TREE SITS AND WILDERNESS TRIPS
Rick is a genuine environmentalist which is something we held in common. We had a number of adventures together in the years leading up to the formation of the band. One July weekend we went up to the Elaho Valley, camped out and hiked around while Rick recounted many of the stories from the big forest protests he had been a part of there. We ended that weekend by roping up and scaling down a cliff to get my cat Buddy who had decided to sleep on a ledge below our picnic site that seemed to have enough sunlight for him. That’s right, my cat came camping.
On another occasion in August 2003 we drove out to the Anderson River somewhere outside of Boston Bar and took bicycles over to where Cattermole Timber Company planned to cut an old growth forest stand known to have spotted owls in it. We biked more than 20km to get to the lookout and biked back spending a great deal of the return trip flying down steep switchbacks and never having to pedal. For all our efforts we found his car to be sabotaged when we got back to it making our journey back to the city interesting to say the least.
Later in 2003 word got around that Cattermole Timber out of Chilliwack had been granted permission to log an old growth stand on Elk Mountain just outside of Chilliwack. The next few months became very interesting as we got involved in the only forest action I was ever part of. First we made friends with native allies from Cheam First Nation such as June and Fred Quipp and later became active in the protest camp itself as supporters. We brought up provisions and often would go out just to visit, play songs and raise morale.
One day late in December Rick and I roped up and climbed to the platform at the top of a very large tree. Swaying around in this giant tree was an amazing experience leaving me feeling so alive afterward. However that very next day loggers wisely used a distraction tactic to make the activists think they were going to take a new road in, when the activists went there to intercept some other fallers came in and ended the tree sit camp once and for all. They fell the very tree were in the day before.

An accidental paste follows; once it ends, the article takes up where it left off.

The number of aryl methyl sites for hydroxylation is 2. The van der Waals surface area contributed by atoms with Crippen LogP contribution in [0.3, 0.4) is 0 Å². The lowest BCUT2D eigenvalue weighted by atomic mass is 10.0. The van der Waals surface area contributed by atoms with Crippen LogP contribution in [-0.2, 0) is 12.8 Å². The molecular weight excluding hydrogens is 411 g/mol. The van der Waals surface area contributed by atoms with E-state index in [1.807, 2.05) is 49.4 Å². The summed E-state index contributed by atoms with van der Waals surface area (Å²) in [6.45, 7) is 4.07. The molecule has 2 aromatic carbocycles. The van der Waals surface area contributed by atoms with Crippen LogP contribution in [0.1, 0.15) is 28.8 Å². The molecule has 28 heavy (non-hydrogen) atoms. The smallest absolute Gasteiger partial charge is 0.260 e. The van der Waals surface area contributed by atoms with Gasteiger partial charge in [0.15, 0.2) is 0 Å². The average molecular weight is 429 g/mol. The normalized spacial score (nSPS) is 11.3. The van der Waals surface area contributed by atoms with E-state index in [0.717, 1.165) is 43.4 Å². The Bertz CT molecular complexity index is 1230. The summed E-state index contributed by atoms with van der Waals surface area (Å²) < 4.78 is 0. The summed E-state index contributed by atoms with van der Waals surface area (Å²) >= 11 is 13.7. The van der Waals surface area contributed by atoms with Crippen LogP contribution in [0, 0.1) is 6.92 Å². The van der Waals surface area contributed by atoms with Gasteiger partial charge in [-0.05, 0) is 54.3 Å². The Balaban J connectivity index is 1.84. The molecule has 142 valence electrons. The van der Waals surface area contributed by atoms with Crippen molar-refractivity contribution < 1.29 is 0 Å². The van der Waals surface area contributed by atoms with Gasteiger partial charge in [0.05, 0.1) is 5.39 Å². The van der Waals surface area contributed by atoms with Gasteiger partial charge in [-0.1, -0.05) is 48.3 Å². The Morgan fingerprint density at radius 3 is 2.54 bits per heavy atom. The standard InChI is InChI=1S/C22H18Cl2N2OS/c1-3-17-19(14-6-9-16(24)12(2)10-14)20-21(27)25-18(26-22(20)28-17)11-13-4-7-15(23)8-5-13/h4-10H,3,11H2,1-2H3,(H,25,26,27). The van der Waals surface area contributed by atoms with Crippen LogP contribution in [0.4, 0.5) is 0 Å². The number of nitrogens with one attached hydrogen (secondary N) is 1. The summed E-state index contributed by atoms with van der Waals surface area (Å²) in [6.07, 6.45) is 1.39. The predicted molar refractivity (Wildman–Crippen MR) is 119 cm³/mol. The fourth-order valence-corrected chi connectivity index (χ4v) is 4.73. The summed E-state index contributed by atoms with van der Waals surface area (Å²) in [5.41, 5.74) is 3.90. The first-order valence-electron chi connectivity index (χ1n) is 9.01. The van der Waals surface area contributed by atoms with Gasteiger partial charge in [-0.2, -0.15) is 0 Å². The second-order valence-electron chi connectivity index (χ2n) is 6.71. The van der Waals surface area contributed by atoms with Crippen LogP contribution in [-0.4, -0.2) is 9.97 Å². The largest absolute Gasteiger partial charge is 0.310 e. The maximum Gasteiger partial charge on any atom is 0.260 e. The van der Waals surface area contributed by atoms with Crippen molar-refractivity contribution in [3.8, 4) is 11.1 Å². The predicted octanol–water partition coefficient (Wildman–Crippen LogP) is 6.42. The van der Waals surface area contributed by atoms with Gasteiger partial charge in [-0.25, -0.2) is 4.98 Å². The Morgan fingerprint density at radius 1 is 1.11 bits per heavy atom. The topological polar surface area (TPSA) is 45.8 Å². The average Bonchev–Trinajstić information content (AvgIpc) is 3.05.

As a last ditch effort to stop the logging operation one of the youth at the camp anonymously claimed the trees were spiked. Although it was never proven to be true, and I have no knowledge that they actually did do this, it didn’t stop Joe Foy and the Western Canada Wilderness Committee from offering a reward for information leading to the arrest of the tree spikers. I never forgave Joe Foy for this personally, most of the kids at the camp were barely over 20. Another spotted owl habitat was destroyed as was my remaining faith in liberal environmentalist movements.
So as the next two years passed Rick and I stayed buddies, one whom I knew I could trust. Everything I had seen and experienced at the Elk Creek forest defence camp was because I was there with Rick.
RICK JOINS THE BAND
This brings me to February 2006, that month leading up to the formation of the band. I had returned from Whitehorse, Yukon Territory, fresh from my experience of having a real band playing behind me and decided I was going to build my own once and for all. I’m not entirely sure how it all came about but somehow or another Rick and I got to jamming at his place semi-regularly. Our friend Luka also joined us frequently and we were starting to visualize the possibilities of a band.
I had set up the Outlaw Band pilot show at Spartacus Books which would happen on March 3rd. I already had the services of a professional double bass player handy to me in the name of James Forrest. When it came time to do the gig I did one set with Rick and two with James backing me up. Rick had only just started to play bass and quite limited with what he could do, being new to music he especially struggled with song structure which he compensated for by having detailed cheat sheets.
However it was pretty obvious after this first show that James Forrest is the kind of bass player every aspiring country-folk singer would want to have behind him. I also knew that bass players like him in Vancouver aren’t all that loyal to one particular band, they are hired ringers and if the gig pays well they will be there. Of course our Spartacus gig paid squat but James was keen to make a try-out of it. Of course having to commit to a bass player who is a professional and is busy with a number of other acts would make touring as a unit nearly impossible.
Knowing that Rick was going to be more willing I quickly started to think that maybe he was the way to go. Up to that point I don’t think Rick expected that he had the chops to keep up with the project but I knew something about the electric bass guitar. When I was a 15 and got my first bass Mike Rose and I immediately started working towards starting a punk band, in six months I went from having no skill on the instrument to being pretty good on the thing. Maybe Rick wasn’t all that great in March 2006 but I correctly assumed he would be a lot better by the time March 2007 rolled around.